Check out this chart of sovereign debt levels of OECD countries from 2008 to 2015. Note the 2008 and 2015 amounts. Add a new crisis. Those countries will enter the next recession starting with much worse debt level, slower GDP growth rates, even more aged populations. A lot of Euro zone countries would default if we had a repeat of 2008. Add 20-30-40% of GDP to each country's sovereign debt load. Even a normal recession will push Italy, Portugal, and Ireland close to the Greece zone.

The European countries are at most risk of default because they gave up their own currencies, have rapidly aging populations, anemic economies, and social welfare states. They are also importing bigger lower classes. The European social welfare state is failing.

Going into the last recession it was possible to drop interest rates to provide some economic stimulus. Central banks can't do that next time around because interest rates are already low. I hope we can avoid the next financial panic for several years because governments are financially in bad shape.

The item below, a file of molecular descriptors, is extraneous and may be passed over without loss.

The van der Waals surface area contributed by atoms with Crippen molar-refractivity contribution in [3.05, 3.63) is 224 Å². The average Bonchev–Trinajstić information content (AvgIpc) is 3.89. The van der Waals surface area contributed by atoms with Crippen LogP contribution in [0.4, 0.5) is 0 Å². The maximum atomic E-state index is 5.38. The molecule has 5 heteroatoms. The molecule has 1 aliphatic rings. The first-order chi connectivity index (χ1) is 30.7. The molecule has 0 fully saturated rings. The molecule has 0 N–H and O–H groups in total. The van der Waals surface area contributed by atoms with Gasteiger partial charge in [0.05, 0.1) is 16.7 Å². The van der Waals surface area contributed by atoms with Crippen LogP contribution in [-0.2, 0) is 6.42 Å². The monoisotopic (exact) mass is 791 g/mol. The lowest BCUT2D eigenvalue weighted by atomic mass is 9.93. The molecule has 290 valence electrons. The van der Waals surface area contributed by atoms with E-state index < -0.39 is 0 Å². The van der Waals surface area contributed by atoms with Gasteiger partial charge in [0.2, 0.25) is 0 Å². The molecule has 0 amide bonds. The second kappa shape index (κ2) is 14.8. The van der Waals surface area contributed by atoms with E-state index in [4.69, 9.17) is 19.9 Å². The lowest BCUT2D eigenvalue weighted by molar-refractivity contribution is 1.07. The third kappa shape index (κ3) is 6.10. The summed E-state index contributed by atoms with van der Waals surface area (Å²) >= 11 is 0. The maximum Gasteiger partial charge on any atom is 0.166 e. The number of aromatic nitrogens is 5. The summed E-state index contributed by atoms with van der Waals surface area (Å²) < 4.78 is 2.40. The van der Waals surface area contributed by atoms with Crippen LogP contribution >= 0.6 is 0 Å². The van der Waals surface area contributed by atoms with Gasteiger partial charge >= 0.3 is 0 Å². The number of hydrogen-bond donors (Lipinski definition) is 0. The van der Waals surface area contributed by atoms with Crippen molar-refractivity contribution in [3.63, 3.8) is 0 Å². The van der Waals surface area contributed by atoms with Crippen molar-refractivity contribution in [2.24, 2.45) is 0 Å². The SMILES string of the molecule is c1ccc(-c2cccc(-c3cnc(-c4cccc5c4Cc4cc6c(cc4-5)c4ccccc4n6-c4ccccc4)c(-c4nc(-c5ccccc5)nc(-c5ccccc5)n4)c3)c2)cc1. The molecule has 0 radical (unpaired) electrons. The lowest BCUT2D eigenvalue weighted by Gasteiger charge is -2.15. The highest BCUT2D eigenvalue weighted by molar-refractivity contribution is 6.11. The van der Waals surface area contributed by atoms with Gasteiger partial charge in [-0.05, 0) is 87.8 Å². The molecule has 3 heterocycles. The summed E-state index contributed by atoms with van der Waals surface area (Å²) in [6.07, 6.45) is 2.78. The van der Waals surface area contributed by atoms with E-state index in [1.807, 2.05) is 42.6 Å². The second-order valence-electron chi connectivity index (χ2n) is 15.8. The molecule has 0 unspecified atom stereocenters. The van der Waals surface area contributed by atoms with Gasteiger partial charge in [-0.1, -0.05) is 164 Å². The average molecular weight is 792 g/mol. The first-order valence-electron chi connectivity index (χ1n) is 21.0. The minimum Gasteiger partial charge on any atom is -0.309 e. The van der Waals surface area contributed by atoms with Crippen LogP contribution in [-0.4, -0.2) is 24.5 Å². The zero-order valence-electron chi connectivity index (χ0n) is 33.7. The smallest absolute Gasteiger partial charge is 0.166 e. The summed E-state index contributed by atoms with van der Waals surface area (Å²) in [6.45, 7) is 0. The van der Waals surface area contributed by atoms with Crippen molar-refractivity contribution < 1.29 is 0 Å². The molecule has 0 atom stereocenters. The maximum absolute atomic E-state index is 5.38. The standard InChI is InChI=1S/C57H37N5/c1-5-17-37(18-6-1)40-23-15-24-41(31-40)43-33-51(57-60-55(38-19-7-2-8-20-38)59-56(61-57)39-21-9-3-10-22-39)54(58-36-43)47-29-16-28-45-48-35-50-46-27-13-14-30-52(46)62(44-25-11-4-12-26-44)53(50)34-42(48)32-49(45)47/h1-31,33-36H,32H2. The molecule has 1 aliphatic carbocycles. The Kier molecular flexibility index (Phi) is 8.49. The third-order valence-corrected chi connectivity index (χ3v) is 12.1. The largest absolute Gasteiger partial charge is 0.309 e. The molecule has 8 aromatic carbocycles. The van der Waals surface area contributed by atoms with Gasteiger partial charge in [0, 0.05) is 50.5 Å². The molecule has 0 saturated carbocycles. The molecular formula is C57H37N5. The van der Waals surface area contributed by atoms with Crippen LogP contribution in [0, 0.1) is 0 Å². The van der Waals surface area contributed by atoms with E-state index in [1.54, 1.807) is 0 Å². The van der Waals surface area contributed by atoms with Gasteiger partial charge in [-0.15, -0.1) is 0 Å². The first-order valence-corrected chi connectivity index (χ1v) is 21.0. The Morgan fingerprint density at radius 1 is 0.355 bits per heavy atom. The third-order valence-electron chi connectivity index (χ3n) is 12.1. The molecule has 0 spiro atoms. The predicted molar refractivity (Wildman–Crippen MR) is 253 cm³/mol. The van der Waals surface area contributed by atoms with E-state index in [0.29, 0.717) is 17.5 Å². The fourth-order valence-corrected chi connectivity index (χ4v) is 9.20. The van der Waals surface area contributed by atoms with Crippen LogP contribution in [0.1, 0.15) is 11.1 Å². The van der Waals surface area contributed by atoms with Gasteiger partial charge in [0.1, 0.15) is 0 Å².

By Randall Parker 2015 August 06 07:13 PM 
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2015 August 03 Monday
CalTech 3 Std Dev Students Win Nobel Prize Contest

Kids out at the 3rd standard deviation in IQ go on to do great things.

He reports that the school with the most Nobel + Fields + Turing prizes, normalized to size of (undergraduate) alumni population, is Caltech, which leads both Harvard and MIT (the next highest ranked schools) by a factor of 3 or 4. Caltech beats Michigan by a factor of ~50, and Ohio State (typical of good public flagships) by a factor of ~500!

This result illustrates why offspring genetic engineering will have such a huge impact on human society. If even a tenth of the people who would otherwise have 120-130 IQ kids can instead have 150 IQ kids our ranks of geniuses will grow by multiples.

By Randall Parker 2015 August 03 09:10 PM 
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2015 August 02 Sunday
Grade School Teachers Discriminate Against Boys

Boys get lower grades for the same level of proficiency. They have to work harder and make more money as adults to compensate.

Separate schools for boys and girls would help. The boys would only get rated against each other. This is the sort of thing you have to do to compensate for systematic sexism.